Our Activ model receives a touch of lime-green, including green air vent surrounds, green seat piping and also a few speckles on the front grille. I can’t exactly say I am a fan of this call.  All-in-all, my stance remains the same. The Mazda CX-5 continues to be one of the better-looking options in the middle-size SUV category. 

What’s The Interior Like In The 2022 Mazda CX-5 Activ?

Given how ubiquitous the CX-5 is in New Zealand, I can imagine there’s probably a bunch of readers that have either experienced or even owned a CX-5 themselves.

For those with the experience, getting into the latest CX-5 compared to the last generation will be a familiar experience. Sure, opting for the Activ trim level adds some bold fluro-green trim treatments, but short of that, the layout is the same. 

Those without the experience should know this is a good thing. The Mazda CX-5’s interior is beautifully built and appointed for the price point. Again, if it ain’t broke, why fix it?

Mazda is really punching well above their weight in interior quality these days. The CX-5 is no exception. The material quality is much higher compared to much of its direct competition.

Of course, once you’ve started the car, you’ll soon see the most noteworthy change. The facelifted CX-5 major enhancement is that it receives Mazda’s latest technology package. That means, you get Mazda’s latest infotainment with high resolution display and software, plus Mazda’s partial digital dash for Activ trims or higher. 

Mazda’s approach to its infotainment software is different from its contemporaries. It’s not a touchscreen interface, despite the screen being deceptively close to your hand. Instead, everything is controlled via rotary dial, which is mounted on the centre console. Some may criticize Mazda for this approach, but I certainly won’t be one of them.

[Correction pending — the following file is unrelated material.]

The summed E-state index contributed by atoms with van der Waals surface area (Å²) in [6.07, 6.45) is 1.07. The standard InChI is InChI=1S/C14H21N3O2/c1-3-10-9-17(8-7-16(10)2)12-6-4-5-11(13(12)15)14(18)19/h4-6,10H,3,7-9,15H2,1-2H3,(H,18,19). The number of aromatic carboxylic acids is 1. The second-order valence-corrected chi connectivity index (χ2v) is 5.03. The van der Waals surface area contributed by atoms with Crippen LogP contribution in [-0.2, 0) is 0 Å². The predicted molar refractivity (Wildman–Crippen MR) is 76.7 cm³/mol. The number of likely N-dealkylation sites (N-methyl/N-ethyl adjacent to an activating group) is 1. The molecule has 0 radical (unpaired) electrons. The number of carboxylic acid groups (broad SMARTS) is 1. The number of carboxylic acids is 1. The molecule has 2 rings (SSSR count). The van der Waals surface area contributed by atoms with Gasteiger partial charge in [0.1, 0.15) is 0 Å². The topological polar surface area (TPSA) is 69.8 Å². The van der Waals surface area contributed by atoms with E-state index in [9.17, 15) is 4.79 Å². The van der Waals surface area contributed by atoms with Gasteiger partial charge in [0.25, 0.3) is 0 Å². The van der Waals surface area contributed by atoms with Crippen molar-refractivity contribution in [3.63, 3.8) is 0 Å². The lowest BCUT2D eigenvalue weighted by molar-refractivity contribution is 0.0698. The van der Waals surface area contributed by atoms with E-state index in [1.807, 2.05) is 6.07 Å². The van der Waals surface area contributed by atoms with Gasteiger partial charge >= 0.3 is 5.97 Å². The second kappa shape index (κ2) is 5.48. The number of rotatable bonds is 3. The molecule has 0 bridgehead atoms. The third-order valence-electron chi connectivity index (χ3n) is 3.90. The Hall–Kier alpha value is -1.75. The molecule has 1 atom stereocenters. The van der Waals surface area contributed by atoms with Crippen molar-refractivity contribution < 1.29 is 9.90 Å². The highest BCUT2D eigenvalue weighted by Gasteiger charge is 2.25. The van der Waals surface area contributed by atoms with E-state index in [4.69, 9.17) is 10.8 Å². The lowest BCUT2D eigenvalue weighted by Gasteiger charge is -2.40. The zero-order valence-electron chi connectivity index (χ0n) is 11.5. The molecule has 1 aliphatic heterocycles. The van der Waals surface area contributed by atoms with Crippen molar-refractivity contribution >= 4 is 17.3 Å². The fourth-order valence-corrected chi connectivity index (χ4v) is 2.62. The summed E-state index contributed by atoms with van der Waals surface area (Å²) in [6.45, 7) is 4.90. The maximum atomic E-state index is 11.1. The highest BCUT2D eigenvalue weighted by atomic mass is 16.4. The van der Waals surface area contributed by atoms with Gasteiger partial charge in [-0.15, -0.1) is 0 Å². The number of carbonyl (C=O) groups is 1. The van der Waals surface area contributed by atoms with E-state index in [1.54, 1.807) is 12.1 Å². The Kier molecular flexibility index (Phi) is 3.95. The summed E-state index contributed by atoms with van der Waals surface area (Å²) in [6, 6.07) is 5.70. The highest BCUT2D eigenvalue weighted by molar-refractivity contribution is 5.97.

Instead, Mazda’s approach to using a turn-wheel is logical, and the more miles you travelled will make you appreciate the fact even more. Why? The answer is muscle memory.

If I asked you to take out your smartphone, unlock it, navigate to your settings app, then open spotify, and after that go into your messages, how far could you get without looking? I’m not talking about your teenager’s ability either.

Herein lies the problem with manufacturers relegating everything onto a touchscreen. There’s no physical feedback with a touchscreen, therefore you need visual cues to know what you’re doing. There’s enough literature out there saying that a touchscreen adversely impacts driver concentration. On the other hand, a rotary dial has physical feedback. Turn it one direction, you know what it does. In short, it means less time spent looking at a screen and more time concentrating on driving. 

I’m not being an old man, I swear. It’s honestly just easy to use. Those who owned an iPod Classic would understand.

As for the rest of it, the system is excellent. The screen resolution is high, the interface is super easy to navigate, and the system barely lags. In Activ trim, you do miss-out on the 10-speaker Bose unit, receiving a 6-speaker system in its place. It’s nothing to write home about.

One small frustration exists for the system. There’s only one skip track button I could find, which is on the steering wheel. Usually, Mazda has a toggle which is integrated into the volume knob for this. I’m unsure why they chose to omit this function on the CX-5.

As we’d mentioned earlier, Activ trims or higher get a partially digital dash cluster. It’s not particularly configurable, and heck, in some lighting, you might even have difficulties distinguishing it from a full physical cluster. Other than that, it’s a fairly crisp unit and provides a cleaner look to the dash cluster.